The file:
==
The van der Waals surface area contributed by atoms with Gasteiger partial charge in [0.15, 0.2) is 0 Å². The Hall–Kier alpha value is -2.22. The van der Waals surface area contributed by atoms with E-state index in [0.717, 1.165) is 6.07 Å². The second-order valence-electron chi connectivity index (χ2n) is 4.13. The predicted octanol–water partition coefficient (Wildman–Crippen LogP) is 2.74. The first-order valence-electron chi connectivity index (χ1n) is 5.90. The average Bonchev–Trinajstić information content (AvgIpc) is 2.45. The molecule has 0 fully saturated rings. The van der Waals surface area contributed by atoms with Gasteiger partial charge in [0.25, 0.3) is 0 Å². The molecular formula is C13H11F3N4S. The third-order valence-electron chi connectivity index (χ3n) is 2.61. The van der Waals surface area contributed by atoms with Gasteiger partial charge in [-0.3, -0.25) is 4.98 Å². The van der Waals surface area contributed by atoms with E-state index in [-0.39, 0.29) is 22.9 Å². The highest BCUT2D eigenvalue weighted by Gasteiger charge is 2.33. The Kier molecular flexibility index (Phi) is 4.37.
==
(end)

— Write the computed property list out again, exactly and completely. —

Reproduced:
The van der Waals surface area contributed by atoms with Gasteiger partial charge in [0.15, 0.2) is 0 Å². The Hall–Kier alpha value is -2.22. The van der Waals surface area contributed by atoms with E-state index in [0.717, 1.165) is 6.07 Å². The second-order valence-electron chi connectivity index (χ2n) is 4.13. The predicted octanol–water partition coefficient (Wildman–Crippen LogP) is 2.74. The first-order valence-electron chi connectivity index (χ1n) is 5.90. The average Bonchev–Trinajstić information content (AvgIpc) is 2.45. The molecule has 0 fully saturated rings. The van der Waals surface area contributed by atoms with Gasteiger partial charge in [0.25, 0.3) is 0 Å². The molecular formula is C13H11F3N4S. The third-order valence-electron chi connectivity index (χ3n) is 2.61. The van der Waals surface area contributed by atoms with Gasteiger partial charge in [-0.3, -0.25) is 4.98 Å². The van der Waals surface area contributed by atoms with E-state index in [-0.39, 0.29) is 22.9 Å². The highest BCUT2D eigenvalue weighted by Gasteiger charge is 2.33. The Kier molecular flexibility index (Phi) is 4.37.